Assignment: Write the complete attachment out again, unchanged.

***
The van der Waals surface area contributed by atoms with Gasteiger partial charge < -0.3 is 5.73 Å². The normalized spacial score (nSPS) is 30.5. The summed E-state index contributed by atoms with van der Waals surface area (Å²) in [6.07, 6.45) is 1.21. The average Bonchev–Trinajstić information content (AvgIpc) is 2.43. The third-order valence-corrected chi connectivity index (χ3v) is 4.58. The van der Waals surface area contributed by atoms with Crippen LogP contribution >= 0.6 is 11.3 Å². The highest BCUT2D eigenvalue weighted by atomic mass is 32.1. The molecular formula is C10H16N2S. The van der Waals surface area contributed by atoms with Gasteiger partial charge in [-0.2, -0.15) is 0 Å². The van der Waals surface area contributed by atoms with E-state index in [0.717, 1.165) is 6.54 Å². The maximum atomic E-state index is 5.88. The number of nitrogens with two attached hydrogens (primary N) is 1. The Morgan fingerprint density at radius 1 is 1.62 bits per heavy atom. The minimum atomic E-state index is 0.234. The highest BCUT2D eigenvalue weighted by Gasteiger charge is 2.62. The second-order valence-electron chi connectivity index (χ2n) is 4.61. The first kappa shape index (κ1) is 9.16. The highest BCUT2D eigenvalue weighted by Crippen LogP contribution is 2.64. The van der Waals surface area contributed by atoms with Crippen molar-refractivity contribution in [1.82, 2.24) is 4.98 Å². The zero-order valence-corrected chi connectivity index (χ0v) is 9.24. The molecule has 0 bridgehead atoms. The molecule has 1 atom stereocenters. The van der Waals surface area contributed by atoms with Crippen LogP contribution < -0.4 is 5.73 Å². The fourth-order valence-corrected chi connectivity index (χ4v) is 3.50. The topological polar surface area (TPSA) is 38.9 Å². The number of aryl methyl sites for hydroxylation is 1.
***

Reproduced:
The van der Waals surface area contributed by atoms with Gasteiger partial charge < -0.3 is 5.73 Å². The normalized spacial score (nSPS) is 30.5. The summed E-state index contributed by atoms with van der Waals surface area (Å²) in [6.07, 6.45) is 1.21. The average Bonchev–Trinajstić information content (AvgIpc) is 2.43. The third-order valence-corrected chi connectivity index (χ3v) is 4.58. The van der Waals surface area contributed by atoms with Crippen LogP contribution >= 0.6 is 11.3 Å². The highest BCUT2D eigenvalue weighted by atomic mass is 32.1. The molecular formula is C10H16N2S. The van der Waals surface area contributed by atoms with Gasteiger partial charge in [-0.2, -0.15) is 0 Å². The van der Waals surface area contributed by atoms with E-state index in [0.717, 1.165) is 6.54 Å². The maximum atomic E-state index is 5.88. The number of nitrogens with two attached hydrogens (primary N) is 1. The Morgan fingerprint density at radius 1 is 1.62 bits per heavy atom. The minimum atomic E-state index is 0.234. The highest BCUT2D eigenvalue weighted by Gasteiger charge is 2.62. The second-order valence-electron chi connectivity index (χ2n) is 4.61. The first kappa shape index (κ1) is 9.16. The highest BCUT2D eigenvalue weighted by Crippen LogP contribution is 2.64. The van der Waals surface area contributed by atoms with Crippen molar-refractivity contribution in [1.82, 2.24) is 4.98 Å². The zero-order valence-corrected chi connectivity index (χ0v) is 9.24. The molecule has 0 bridgehead atoms. The molecule has 1 atom stereocenters. The van der Waals surface area contributed by atoms with Crippen LogP contribution < -0.4 is 5.73 Å². The fourth-order valence-corrected chi connectivity index (χ4v) is 3.50. The topological polar surface area (TPSA) is 38.9 Å². The number of aryl methyl sites for hydroxylation is 1.